Nevertheless, the boost in specular highlights makes for a more pleasing 2.35:1 image that ultimately feels more film-like and cinematic, furnishing many other areas, such as Holly's jewelry and Cable 54's large insignia hanging behind the alien newscasters, with a crisp, realistic polish. The silver vest in Gilbert's tuxedo likewise has an impressive sheen and glossiness that clearly shows it was made from a silky material. Meanwhile, black levels are also a bit inkier and truer than in previous editions with excellent shadow delineation in the darkest, blackest shadows, providing a majority of the action with good, appreciable depth.
Although not a dramatic, night-and-day difference from its HD SDR counterpart, the Dolby Vision HDR presentation nonetheless displays a slightly richer array of primaries, particularly the splashes of deep crimson reds in various objects and the aliens and the candy rose shine in the police sirens. Greens are a bit lusher and livelier in the surrounding foliage and in the alien electrical signal while blues in clothing and the lighting have a more cobalt glow to them. Likewise, secondary hues have a warmer, more welcoming appeal, giving Holly's red hair a slightly more orange brilliance while the aliens' true colors are a more vibrant cyan, cerulean shade. Facial complexions are also more accurate and natural with a peachy-reddish tone in the cast and lifelike, highly-revealing textures. (Dolby Vision HDR Video Rating: 84/100)
True to form, Scream Factory unleashes this cult gem with several listening options: a pair of DTS-HD MA tracks in 2.0 stereo and 5.1 surround sound while the third is a new and surprisingly awesome Dolby Atmos soundtrack.
As just mentioned, the Atmos upgrade is not only impressive but comparatively, is also the best of the bunch and the clear winner with precise, well-prioritized dialogue and an outstanding soundfield that never feels forced or exaggerated. Although it remains mostly a front-heavy presentation, as it should, the background activity fluidly moves across the screen and bleeds into the top heights, generating a highly-engaging, half-dome soundstage. Several other atmospherics also spread and pan into the surrounds and ceiling with excellent, flawless directionality. The scenes with police helicopters are the most noteworthy as they circle directly overhead for creating an immersive, hemispheric soundfield.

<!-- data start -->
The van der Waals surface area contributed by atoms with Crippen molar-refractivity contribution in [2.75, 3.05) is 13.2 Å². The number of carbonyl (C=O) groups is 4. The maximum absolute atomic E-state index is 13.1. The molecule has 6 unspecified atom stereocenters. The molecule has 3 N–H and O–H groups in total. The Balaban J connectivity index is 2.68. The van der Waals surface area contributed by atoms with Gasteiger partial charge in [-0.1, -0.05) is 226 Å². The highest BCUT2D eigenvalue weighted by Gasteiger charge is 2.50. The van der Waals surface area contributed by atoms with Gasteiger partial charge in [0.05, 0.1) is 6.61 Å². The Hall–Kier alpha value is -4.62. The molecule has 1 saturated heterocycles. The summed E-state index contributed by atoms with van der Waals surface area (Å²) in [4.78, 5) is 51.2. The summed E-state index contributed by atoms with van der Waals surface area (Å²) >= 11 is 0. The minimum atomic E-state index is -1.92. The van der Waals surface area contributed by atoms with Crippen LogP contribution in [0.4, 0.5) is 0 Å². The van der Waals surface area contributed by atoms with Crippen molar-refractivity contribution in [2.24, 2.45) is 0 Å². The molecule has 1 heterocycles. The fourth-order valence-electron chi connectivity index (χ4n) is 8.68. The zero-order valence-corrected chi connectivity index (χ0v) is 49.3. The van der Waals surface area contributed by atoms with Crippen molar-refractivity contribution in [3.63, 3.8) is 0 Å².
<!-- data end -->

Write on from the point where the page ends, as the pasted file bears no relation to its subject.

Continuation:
The best part is arguably how much the score benefits from the extra-breathing room, displaying exceptional definition and fidelity throughout. The music bleeds into the sides and heights with welcoming warmth and clean distinction in the instrumentation while the mid-range exhibits crystal-clear clarity and cleaner detailing in the upper frequencies, maintaining an actively engaging and expansive soundstage from start to finish. The low-end also feels a bit weightier with a slightly more palpable oomph in some areas, providing the action with better depth and presence. However, there is one moment worth noting where the bass oddly digs as low as 20Hz at a relatively low decibel for no apparent reason, starting at around the 01:23:57 mark and continues pulsating for about ten seconds (bass chart). It's not a bad thing, but it's just odd and feels misplaced in the context of the story.
Otherwise, this is an awesome Atmos track for cult favorite. (Dolby Atmos Audio Rating: 92/100)
** Please note the package on the back incorrectly labels the Dolby Atmos mix as 7.1 and that the Blu-ray comes with a DTS-HD Master Audio 7.1 soundtrack. **
For this Ultra HD edition, the same set of supplements as the previous release are ported over and available on the Blu-ray disc while the UHD disc features a pair of bonuses.
Ultra HD Disc
A great mix of sci-fi, horror and action with a healthy dose of dark humor, They Live is a straightforward and to the point censure of the 1980s era of consumerism and excess. Directed by John Carpenter and starring Roddy Piper and Keith David, the film has grown into a much-beloved cult classic about the rich and powerful actually being alien creatures lulling the lower class into conformity and compliance. The sci-fi horror cult classic transmits its subliminal messages on 4K Ultra HD with an excellent Dolby Vision HDR video and an outstanding Dolby Atmos soundtrack, making the overall presentation a notable upgrade from the previous Blu-ray edition that fans will absolutely love. Although arriving with the same set of supplements as before, the overall UHD package nonetheless makes a worthy, highly recommended addition to the 4K collector's library.